Artist spotlight: Harry Edohoukwa —
July 5, 2020

Artist spotlight: Harry Edohoukwa

By Lesly Reynaga

Harry Edohoukwa
Harry Edohoukwa (photo by Mike Manewitz)

Austin’s hip-hop scene is shining a light on new talent, and Harry Edohoukwa‘s abilities as a singer/songwriter/rapper make him one of Austin’s most promising players. He shared some insights with TODO Austin about his background and current projects.

TODO Austin: Please tell us about you–your background and family history; your upbringing and how you fell into a music path

Harry Edohoukwa: I was born and raised in Dallas, TX but both my parents are from Nigeria. I was raised in the church, my parents were in the choir and they forced me into it when i was 11. I hated it at the time. Music was just a part of everything growing up. Every family function there’s reggae blaring. My uncle Eli is one of the reasons i’m doing music. I remember one thanksgiving “House of Exile” by Lucky Dube played and he shot up from his seat, closed his eyes and swayed. It was as if he was crying with his body. I don’t remember if it brought literal tears to my eyes but it felt like it. It was beautiful.  From then on i associated music with feeling. From then on i knew i wanted to feel that and i wanted others to feel that.

TODO: Was there ever a defining moment that led you to fully dive into your music career?

HE: I went to college on a track scholarship to study pre law. Within the first few weeks i quit track and changed my major. I just knew if i kept going down the pleasing-my-parents path i was gonna go mad.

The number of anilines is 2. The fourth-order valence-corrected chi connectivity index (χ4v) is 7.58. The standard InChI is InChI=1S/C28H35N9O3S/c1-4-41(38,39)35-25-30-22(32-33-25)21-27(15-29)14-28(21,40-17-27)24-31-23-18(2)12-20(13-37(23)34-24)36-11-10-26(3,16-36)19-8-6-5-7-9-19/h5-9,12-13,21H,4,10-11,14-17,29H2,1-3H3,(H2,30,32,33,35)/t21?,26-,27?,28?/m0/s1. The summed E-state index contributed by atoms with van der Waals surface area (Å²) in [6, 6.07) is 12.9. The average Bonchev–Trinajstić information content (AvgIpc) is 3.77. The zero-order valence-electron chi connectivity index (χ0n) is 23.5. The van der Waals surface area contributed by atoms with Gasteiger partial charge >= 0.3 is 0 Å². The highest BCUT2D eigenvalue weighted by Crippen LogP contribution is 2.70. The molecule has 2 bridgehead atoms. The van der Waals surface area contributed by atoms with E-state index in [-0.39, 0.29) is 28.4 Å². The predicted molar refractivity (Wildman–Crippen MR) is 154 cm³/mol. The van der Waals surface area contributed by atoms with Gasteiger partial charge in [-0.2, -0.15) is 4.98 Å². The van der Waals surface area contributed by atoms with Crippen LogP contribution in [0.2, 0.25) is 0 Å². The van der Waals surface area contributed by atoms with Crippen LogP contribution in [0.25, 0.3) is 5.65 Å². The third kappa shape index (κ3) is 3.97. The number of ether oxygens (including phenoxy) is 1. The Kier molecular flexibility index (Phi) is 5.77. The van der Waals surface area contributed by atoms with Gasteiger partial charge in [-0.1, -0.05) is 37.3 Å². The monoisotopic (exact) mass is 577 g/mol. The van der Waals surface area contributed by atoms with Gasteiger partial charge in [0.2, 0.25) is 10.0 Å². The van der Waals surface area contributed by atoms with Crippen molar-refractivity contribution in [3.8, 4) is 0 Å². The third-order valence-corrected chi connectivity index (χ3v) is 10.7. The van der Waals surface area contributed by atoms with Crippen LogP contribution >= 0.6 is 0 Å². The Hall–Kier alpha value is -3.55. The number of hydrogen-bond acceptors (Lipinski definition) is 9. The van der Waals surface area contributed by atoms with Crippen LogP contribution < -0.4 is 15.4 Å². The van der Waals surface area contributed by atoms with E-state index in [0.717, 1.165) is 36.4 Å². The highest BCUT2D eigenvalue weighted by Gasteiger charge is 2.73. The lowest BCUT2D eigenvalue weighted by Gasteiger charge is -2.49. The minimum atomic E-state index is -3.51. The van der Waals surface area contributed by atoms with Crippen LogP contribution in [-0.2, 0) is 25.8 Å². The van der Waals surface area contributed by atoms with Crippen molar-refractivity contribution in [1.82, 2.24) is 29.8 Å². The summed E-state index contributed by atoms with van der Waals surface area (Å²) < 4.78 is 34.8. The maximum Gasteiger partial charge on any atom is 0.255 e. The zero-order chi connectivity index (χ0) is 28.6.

TODO: This is always a tricky one, but help the audience understand your work by describing your musical concept and genre(s)

HE: It’s really hard for me to describe my music, I don’t think of it in terms of genre or anything specific. I’m just trying to get a point across and using the various “genres” I’ve been exposed to, that i connect with, to do so. I usually explain myself as a house. The master bedroom is reggae, the guest rooms are hip-hop and R&B, and all the bathrooms are pysche-rock/singer/songwriter facets of me. If the beat is like the ice cream man jingle, creating a track is like opening the front door. Whichever kids run out are the influences on the track. I hope that makes sense.

TODO: Who are your artistic heroes and influences?

HE: Uncle Eli, Beres Hammond, Lucky Dube, Bob Marley, Kid Cudi, Kanye West (I don’t wanna argue with you) Jay Z, Jim Morrison, Justin Vernon, Bob Dylan, Paul Simon, to name a few.

TODO: How does your ancestry influence your lyrics and your work as a whole?

HE: It’s not something I think about. I feel it in my bones. I feel my roots when I say certain things, and in the way I think about certain things. When I speak of freedom and love especially.

TODO: In your opinion, what are the strengths and weaknesses of the Austin hip-hop community?

HE: I’ve been here for about 4 years and I feel like the growth is great. I feel like the city is taking interest and starting to back it. People at KUTX’s the breaks and EQ Austin make me feel like the city cares about what we’re doing. This is just the starting point though. There’s a lot of work to be done but i feel like the infrastructure here wants to start doing the work and that’s all i can ask for.

TODO: Do you have a project in the works and when should the public expect your next release?

HE: I do. I don’t wanna speak too much on it though because with everyday it changes. I can say that my next single is coming this month [February]!

Catch Harry at Empire Control Room Friday, Feb. 15 at KUTX’s Love Lockdown. After that, keep an eye open for a SXSW showcase.

About Merideth Cox 239 Articles
Merideth is a music writer who has covered bands from her hometown in Colorado to London to Bangkok to Shanghai and finally back to Austin. Led Zeppelin changed her life. So did Dolly Parton. You can read her music reviews at

Be the first to comment

Leave a Reply

Your email address will not be published.